Grado Reference vs Benz Glider and H2

I'm looking to replace my beloved Grado Reference and thought a Benz Glider or H2 might be a nice change.

I love the lush, rich midrange and vocals the Grado gives but am curious about other cartridges.

How does the Glider and higher priced h2 compare to the Grado Reference. Keeping in mind that I'm spoiled by the fabulous cartidge I already have. Will I be taking a step back or fowards by buying a Benz?

I'm not willing to sacrifice anything that the Grado gives me when I can just go buy another one. I use an EAR834P with a Rega arm on a suspended table with metal platter like the Linn.

Finally I am led to believe that the Grado is not compliant with the Rega arm which is evident from all the subsonics I get. Is the Benz a better match?
I had the Benz Glider and though it was well reviewed, I was generally disappointed with it. It lacked dynamics, and I thought was muted no matter where, or how I set it up. The H2 would be a much better suggestion given the choices you listed.
Is you cartridge the Reference Reference or Statement Reference?
I use the Grado Reference Reference and I am curious about finding a comparable replacement.

This is a really good cartridge so it's gonna take something exceptional to satisfy me.

I am interested in suggestions
I have the Grado Reference Reference as well,and I would find it very difficult to obtain a higher level of performance unless you spend a great deal more money
on say a Lyra Titan MC for 4K,ourelse the top of the line Grado Statement which is a very low output and would need alot of gain in the phono stage.
The mid band reproduction is just so incredible on this cartridge that I would find it very difficult to part with
IMO.I cannot comment on the other cartridges you have posted above .I have not heard those,But the Titan Lyra does perform much better then the Grado from what I heard from this cartridge at the Audiofest by a wide margin,But it cost much much more as well.
Good Luck
Happy Listening
Good point Doublebass your thoughts are similar to my own. Seeing how I don't have 4k for a cartridge perhaps I could get more out of the Grado Reference with a different tonearm.

I do believe the RB300 is not an ideal match for it and could be the cause of all the subsonics I'm getting.

Any ideas anyone on ideal tonearms for this awesome cartridge?
I just did a quick calculation to measure tonearm/cartridge matching with the Rega arm and Grado Reference and got a number of 8.38Hz.

Keeping in mind I use a heavier drop counterweight and therefore effective mass is added upon I believe I'm below the suggested minimum of 8Hz.

I'm wondering if a lighter tonearm would make my Grado perfom better. Which arm would you use?

Any thoughts?
The formulas are just mathematical models. A good guide but IMO the best way is to use the HFN test record to find out what the resonant frequency actually is. There are always exceptions and assumptions with models and the fact that you're using an aftermarket weight may or may not be effecting resonance like you expect. Even if you are actually within 1/3 hertz as the calculations suggest I can't imaging that in itself is enough to say this is a poor combination. If you don't hear any mistracking then I wouldn't be concerned.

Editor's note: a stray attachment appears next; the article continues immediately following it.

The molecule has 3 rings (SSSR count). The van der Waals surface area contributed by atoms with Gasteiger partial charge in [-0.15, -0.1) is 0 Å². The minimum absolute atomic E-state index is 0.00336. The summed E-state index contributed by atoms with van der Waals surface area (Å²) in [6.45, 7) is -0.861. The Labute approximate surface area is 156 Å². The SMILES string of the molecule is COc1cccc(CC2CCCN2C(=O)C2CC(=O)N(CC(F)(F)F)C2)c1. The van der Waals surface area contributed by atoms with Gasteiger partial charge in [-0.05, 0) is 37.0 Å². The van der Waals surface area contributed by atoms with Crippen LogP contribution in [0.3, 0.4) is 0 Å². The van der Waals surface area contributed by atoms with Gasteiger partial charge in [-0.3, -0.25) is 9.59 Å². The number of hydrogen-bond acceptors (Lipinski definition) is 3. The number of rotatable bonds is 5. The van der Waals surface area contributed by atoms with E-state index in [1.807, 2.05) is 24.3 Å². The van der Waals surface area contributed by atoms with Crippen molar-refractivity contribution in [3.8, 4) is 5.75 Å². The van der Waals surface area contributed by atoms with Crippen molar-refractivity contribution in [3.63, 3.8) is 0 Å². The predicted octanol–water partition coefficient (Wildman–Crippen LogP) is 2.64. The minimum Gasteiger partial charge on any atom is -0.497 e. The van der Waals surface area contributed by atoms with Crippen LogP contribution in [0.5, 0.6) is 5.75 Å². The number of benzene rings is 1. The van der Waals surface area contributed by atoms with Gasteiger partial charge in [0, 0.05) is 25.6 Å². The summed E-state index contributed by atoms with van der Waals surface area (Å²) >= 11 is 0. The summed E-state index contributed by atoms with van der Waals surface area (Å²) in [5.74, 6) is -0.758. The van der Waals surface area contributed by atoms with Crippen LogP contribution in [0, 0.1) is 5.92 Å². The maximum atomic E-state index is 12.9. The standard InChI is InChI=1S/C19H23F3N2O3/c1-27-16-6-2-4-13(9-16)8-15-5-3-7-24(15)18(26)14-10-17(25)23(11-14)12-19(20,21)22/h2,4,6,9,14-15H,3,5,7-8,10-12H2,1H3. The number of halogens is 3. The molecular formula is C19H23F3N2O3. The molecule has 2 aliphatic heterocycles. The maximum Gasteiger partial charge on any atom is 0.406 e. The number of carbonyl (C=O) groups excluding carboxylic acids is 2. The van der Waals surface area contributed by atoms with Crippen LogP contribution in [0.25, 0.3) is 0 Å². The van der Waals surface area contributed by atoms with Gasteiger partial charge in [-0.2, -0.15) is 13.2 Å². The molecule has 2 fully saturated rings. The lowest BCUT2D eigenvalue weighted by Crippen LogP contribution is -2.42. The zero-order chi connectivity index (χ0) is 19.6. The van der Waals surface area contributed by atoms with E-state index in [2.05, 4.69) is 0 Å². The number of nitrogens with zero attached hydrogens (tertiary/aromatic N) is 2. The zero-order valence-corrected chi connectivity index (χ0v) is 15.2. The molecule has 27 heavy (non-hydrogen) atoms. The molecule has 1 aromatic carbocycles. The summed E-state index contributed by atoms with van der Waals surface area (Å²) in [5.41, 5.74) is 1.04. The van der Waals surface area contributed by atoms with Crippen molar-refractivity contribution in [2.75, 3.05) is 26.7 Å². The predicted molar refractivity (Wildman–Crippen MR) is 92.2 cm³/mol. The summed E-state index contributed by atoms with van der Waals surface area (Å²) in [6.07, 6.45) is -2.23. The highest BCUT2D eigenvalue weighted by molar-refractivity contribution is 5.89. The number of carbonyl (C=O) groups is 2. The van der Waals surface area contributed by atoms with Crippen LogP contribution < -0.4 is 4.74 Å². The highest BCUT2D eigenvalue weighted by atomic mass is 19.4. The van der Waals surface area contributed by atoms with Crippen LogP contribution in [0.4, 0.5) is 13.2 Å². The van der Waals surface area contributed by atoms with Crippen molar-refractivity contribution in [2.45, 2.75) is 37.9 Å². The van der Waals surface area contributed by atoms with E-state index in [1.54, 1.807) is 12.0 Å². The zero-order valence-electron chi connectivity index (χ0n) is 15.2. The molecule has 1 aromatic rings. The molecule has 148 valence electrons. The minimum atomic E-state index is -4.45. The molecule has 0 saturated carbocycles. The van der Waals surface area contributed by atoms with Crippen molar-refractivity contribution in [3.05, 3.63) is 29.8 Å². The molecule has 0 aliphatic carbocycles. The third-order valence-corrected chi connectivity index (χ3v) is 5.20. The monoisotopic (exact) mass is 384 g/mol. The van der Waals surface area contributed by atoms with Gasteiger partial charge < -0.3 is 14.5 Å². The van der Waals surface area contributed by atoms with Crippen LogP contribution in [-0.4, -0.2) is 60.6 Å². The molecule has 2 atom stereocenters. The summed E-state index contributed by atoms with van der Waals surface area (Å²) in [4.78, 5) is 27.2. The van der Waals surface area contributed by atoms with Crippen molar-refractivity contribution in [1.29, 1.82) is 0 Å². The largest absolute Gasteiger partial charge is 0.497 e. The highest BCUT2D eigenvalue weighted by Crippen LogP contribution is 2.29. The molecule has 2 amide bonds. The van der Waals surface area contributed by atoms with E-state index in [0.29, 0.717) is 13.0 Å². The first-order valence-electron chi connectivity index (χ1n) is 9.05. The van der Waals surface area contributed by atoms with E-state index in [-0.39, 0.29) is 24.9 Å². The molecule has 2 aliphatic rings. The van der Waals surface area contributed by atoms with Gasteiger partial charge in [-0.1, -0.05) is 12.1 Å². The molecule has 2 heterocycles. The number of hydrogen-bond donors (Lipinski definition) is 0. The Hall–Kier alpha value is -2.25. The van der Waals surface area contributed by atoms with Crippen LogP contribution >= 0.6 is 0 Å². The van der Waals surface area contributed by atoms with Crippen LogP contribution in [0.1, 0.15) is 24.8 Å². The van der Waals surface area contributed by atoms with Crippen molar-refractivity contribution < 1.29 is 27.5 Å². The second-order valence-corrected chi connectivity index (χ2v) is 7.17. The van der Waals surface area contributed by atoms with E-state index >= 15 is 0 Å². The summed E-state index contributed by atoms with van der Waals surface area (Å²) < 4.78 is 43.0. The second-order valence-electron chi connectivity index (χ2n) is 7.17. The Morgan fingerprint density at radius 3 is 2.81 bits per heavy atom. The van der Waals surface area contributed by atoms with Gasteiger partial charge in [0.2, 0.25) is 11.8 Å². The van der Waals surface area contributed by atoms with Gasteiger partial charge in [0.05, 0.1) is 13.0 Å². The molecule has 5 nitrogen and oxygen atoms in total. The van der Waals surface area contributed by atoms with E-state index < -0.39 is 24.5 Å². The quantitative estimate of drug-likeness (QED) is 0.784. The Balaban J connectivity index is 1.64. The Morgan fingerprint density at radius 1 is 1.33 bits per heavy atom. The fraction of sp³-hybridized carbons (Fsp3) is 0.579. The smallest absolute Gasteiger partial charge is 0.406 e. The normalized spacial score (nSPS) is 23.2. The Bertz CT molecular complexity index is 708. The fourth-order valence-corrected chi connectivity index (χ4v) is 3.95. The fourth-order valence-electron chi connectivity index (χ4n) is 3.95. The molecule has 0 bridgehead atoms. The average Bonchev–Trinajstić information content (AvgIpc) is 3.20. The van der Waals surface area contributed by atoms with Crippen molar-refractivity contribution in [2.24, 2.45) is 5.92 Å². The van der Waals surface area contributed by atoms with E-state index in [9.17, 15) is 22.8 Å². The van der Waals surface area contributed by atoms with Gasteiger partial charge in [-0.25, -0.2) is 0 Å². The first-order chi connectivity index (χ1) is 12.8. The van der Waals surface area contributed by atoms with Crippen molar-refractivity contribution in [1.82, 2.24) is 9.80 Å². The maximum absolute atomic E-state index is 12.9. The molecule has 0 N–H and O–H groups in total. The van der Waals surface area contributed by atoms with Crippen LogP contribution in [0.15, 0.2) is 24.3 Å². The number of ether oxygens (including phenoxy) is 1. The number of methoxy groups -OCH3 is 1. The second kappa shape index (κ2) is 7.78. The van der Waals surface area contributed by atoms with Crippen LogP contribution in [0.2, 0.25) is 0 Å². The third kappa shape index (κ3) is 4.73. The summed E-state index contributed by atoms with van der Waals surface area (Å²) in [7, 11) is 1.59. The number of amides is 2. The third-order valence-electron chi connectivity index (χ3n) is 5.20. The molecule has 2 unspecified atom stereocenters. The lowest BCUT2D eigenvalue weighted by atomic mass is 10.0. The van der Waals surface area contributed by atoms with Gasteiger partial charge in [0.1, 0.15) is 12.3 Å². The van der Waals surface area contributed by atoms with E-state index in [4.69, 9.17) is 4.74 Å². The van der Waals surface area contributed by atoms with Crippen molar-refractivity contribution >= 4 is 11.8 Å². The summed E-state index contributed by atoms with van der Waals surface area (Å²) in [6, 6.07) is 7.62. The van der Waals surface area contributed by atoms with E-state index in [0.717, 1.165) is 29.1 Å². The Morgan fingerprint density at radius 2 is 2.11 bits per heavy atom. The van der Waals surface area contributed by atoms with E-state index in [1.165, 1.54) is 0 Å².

I am using the Morch UP-4 Arm with my Grado REF.and used the Cardas test record and was shaking really bad at the 10 Hz signal,But not at the 8 hz or above the 10Hz .I am using the red dot version for the arm,But have not encountered any problems except when I have a somewhat warped LP things can get very bothersome,extreme concave
and things get very bad indeed.Luckly most my LP's used or new are flat and in nice condition.
Hi Doublebass;

I get subsonics on every record with the Rega arm. Apparently the Grados excel with low mass arms how do you like your Grado Ref/Moerch combination?

I've also been looking at the Haddock but don't know if its suited for a suspended deck.
Overall the Morch Up-4 with my Grado is a very magical experience indeed.I also use the Wally Tracker Protracter mirror to get that last bit of retrival off the LP grooves.
It is sensitive too VTA changes,and I try not to fiddle with it to much.I know when its right on,the highs extend way out with incredible ambient retreival and the bass gets deep and powerful.The magical midrange stays the same irregardless of what VTA setting I use.
I would reccommend this arm if you can find one used.The arm wands are interchangable which is nice.I hear some people prefer a slightly higher mass version of this arm,But I have not had any problems with mine at all except on badly warped LP's.
i have an H2 on a vpi scout and love it.
For me, the Benz cartridges occupy the middle ground between the fast, highly delineated sound of the uber moving coils favored by most audiophiles, and the rich, smooth textured sound offered by the Grados, Shure V15s, etc. In addition, the Benz cartridges from the wood bodies on up do something special with tonal balance that favors vocal, woodwind, and massed string reproduction in particular. Like the Grados, I find the Benz H2 to be a natural, rather than supernatural sounding cartridge. However, unlike the Grado Ref it is more rhythmically lithe, which shows up particularly well in bass and percussion heavy recordings.

Unfortunately, I can not comment on the suitability of either the Benz H2 or Grado Reference with your arm and table. That is what a trusted dealer is for.
Either the Glider or the H2 will work on a Rega arm.
I've heard them both in the same set-up and the H2 is a superior cartridge. Timbre and detail is fabulous and noticeably better than with the Glider (which is no "slouch" itself!).
Sounds like the H2 is worth an audition perhaps I will try it and see if it a suitable replacement for my Grado Reference.
Kel34, I am using a Hadcock with a Grado Sonata on a Merrill/AR and they work well together.